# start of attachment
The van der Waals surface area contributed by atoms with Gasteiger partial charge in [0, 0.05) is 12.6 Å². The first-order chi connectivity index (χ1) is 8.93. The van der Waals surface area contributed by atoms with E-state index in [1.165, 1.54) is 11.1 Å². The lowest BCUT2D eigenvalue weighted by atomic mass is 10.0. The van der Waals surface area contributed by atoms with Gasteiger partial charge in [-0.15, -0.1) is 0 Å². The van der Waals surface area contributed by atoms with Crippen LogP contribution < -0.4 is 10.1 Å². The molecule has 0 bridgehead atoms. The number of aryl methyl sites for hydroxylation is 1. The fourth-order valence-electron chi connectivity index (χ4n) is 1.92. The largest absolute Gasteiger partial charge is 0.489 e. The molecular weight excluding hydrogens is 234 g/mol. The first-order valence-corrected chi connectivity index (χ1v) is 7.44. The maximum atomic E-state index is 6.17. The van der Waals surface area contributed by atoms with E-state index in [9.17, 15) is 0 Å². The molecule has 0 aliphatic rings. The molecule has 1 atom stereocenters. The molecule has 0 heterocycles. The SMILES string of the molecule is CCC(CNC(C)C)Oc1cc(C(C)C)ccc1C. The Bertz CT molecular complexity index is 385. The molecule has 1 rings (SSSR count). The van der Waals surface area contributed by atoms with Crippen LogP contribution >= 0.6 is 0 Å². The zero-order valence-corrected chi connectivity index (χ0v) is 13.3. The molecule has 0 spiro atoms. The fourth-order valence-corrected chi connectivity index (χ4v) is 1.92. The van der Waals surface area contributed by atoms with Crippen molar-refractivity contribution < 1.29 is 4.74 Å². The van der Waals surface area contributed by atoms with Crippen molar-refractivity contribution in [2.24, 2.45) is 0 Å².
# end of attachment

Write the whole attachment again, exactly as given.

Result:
The van der Waals surface area contributed by atoms with Gasteiger partial charge in [0, 0.05) is 12.6 Å². The first-order chi connectivity index (χ1) is 8.93. The van der Waals surface area contributed by atoms with E-state index in [1.165, 1.54) is 11.1 Å². The lowest BCUT2D eigenvalue weighted by atomic mass is 10.0. The van der Waals surface area contributed by atoms with Gasteiger partial charge in [-0.15, -0.1) is 0 Å². The van der Waals surface area contributed by atoms with Crippen LogP contribution < -0.4 is 10.1 Å². The molecule has 0 bridgehead atoms. The number of aryl methyl sites for hydroxylation is 1. The fourth-order valence-electron chi connectivity index (χ4n) is 1.92. The largest absolute Gasteiger partial charge is 0.489 e. The molecular weight excluding hydrogens is 234 g/mol. The first-order valence-corrected chi connectivity index (χ1v) is 7.44. The maximum atomic E-state index is 6.17. The van der Waals surface area contributed by atoms with E-state index in [9.17, 15) is 0 Å². The molecule has 0 aliphatic rings. The molecule has 1 atom stereocenters. The molecule has 0 heterocycles. The SMILES string of the molecule is CCC(CNC(C)C)Oc1cc(C(C)C)ccc1C. The Bertz CT molecular complexity index is 385. The molecule has 1 rings (SSSR count). The van der Waals surface area contributed by atoms with Crippen LogP contribution >= 0.6 is 0 Å². The zero-order valence-corrected chi connectivity index (χ0v) is 13.3. The molecule has 0 spiro atoms. The fourth-order valence-corrected chi connectivity index (χ4v) is 1.92. The van der Waals surface area contributed by atoms with Crippen molar-refractivity contribution < 1.29 is 4.74 Å². The van der Waals surface area contributed by atoms with Crippen molar-refractivity contribution in [2.24, 2.45) is 0 Å².